The art of letters will come to an end before A. D. 2000. I shall survive as a curiosity.
Carefully she descended the slippery redwood steps to place her most pressing handful into the rusted, stalwart shelter. Gently, she hoisted its tell-tale indicator. This was a ritual; for Molly Ellen McGraf, there was no denying that this very act possessed significance – perhaps even beyond the contents and eventual destinations. Pausing beneath the mist laden trees, she appeared to sense it more intensely. Recently, now more than ever, there were fewer and fewer replies – this strained absence was a wedge of diffidence and dismissiveness. Though it was evident Molly abhorred the tacit direction of fate, this young woman of Whidbey Island, across the Puget Sound from the grand city of Seattle, refused to cede to its intransient wiles.
On such a London-like gloomy February morning, in the clusters of canopies above, the ravens were landing on the thinnest of branches, cawing, as if insulting her from on high. Taunting her? she thought. Why do you resist? Why have you not jumped upon the proverbial hansom cab? She feared that nevermore would there be such an aesthetic and distinctive manner of proffering to one’s inner circles. The irony was not lost on me.
This was 1999.
If you will excuse the momentary intrusion, it was I who would come to be one of the first to prognosticate and articulate the reasoning behind the morbid, insidious transformation. Few paid me any heed. I was accustomed to that as exemplified by the blithe critiques of my contemporaries Yeats and Emerson. But I digress. I have observed that people of this generation crave instant gratification; if there is a shortcut through life’s wilderness, they take scythe to the brush. They had been groomed to shoot the insufferable things.
Pinpointing the exact moment when everything changed for Molly was not something she cared to ponder, be it weak nor weary. It was her affable, loquacious best friend, Nora Fairweather, who made the dubious decision. Whether conscious or inadvertent, their twenty-five years of friendship became tainted as if the dreaded snuff had overtaken their souls. Betrayal, it was, plain and simple. Molly stared at the quiet forest surrounding her. Was she remembering the painting on kindergarten easels, the intoxicating trysts with boys, those long shadows of their summers handcrafting their most intimate secrets, and that horrific afternoon of holding hands while Nora awaited the delicate procedure she kept from her parents? I could only presume.
Of this I was certain: A curious, though hardly quaint beast had been born, from a valley in the far reaches of Northern California. Like Edison and Westinghouse foisting upon society the unpredictable and perilous currents of electricity, computers, the internet, and the confounding email manufacturing would be the newest sword to the pen.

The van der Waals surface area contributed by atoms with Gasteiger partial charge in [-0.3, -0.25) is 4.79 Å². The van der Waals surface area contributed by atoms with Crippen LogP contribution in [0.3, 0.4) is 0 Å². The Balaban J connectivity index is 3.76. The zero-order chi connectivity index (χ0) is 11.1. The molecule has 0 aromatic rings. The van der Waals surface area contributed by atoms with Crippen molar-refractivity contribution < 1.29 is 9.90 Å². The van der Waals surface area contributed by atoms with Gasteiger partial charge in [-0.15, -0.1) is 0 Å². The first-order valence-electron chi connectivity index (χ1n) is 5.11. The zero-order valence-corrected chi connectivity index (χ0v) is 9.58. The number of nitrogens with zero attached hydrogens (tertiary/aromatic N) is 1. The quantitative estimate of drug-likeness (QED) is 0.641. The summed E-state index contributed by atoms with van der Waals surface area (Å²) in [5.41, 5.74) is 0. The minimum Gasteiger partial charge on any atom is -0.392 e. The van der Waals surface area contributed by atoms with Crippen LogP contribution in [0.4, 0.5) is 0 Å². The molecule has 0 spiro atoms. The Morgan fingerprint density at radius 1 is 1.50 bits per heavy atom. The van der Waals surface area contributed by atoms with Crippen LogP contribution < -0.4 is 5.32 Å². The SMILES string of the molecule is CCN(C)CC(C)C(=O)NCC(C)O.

When Molly received the initial one, she was bereft. Clearly, its impudence and terse quality was unexpected, rendering her asunder. This was Nora. Ostensibly, for all due consideration, a sister-in-arms. Wrestling with her vehemence, ringing her up on the telephone might have been deemed as servile. A proud woman, a moral and just companion, Molly would act in a manner necessitating that the bar remained high.
She grasped her fountain pen, one in which I reveled and could only imagine what creations I could have crafted from such a fine instrument.
What followed was months of silence. Years previously, Nora married, and her intrepid spouse, a man of the military moved the family from posting to posting. For the women to sustain their bond, Nora insisted that Molly get “up to speed” and that would make it easier for her. Even those charming telephone booths were beginning to vanish; the masses held these cellular contraptions up to their ear as they strode through the streets or drove their vehicles. By that time, I had discerned that private conversations were now public displays. While waiting in line for coffee, one could overhear an individual discussing their recent laboratory results with their gynecologist. Or a husband speaking with his wife about what nappies to purchase. Yet most distressing of all was noticing the gadgets’ inherent distractibility. Ambling through crosswalks, a ludicrous ring interrupting a conversation with a friend, placing an infant in a pram while speaking. As I stated, immediate gratification. Why wait to speak with someone privately, when you can take the call while doing three other tasks at once. And should the individual on the other end of the call require full attention, what does one do when background banter is obvious?